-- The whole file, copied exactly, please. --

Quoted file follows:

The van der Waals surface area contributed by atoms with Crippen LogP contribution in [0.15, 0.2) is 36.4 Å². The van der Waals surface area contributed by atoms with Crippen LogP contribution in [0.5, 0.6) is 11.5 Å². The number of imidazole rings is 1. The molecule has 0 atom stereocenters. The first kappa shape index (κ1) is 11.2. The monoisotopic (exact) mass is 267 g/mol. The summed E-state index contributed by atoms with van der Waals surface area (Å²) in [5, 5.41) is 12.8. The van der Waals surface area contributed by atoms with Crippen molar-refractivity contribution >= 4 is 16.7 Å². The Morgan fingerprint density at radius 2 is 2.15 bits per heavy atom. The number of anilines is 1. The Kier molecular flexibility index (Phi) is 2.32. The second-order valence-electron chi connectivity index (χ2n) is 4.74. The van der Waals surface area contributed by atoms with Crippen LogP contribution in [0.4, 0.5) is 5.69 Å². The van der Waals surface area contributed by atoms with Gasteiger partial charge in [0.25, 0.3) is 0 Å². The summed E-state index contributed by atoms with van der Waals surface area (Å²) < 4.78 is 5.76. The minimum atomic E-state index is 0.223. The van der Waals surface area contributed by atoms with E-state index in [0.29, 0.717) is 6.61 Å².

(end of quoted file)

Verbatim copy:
The van der Waals surface area contributed by atoms with Crippen LogP contribution in [0.15, 0.2) is 36.4 Å². The van der Waals surface area contributed by atoms with Crippen LogP contribution in [0.5, 0.6) is 11.5 Å². The number of imidazole rings is 1. The molecule has 0 atom stereocenters. The first kappa shape index (κ1) is 11.2. The monoisotopic (exact) mass is 267 g/mol. The summed E-state index contributed by atoms with van der Waals surface area (Å²) in [5, 5.41) is 12.8. The van der Waals surface area contributed by atoms with Crippen molar-refractivity contribution >= 4 is 16.7 Å². The Morgan fingerprint density at radius 2 is 2.15 bits per heavy atom. The number of anilines is 1. The Kier molecular flexibility index (Phi) is 2.32. The second-order valence-electron chi connectivity index (χ2n) is 4.74. The van der Waals surface area contributed by atoms with Crippen LogP contribution in [0.4, 0.5) is 5.69 Å². The van der Waals surface area contributed by atoms with Gasteiger partial charge in [0.25, 0.3) is 0 Å². The summed E-state index contributed by atoms with van der Waals surface area (Å²) < 4.78 is 5.76. The minimum atomic E-state index is 0.223. The van der Waals surface area contributed by atoms with E-state index in [0.29, 0.717) is 6.61 Å².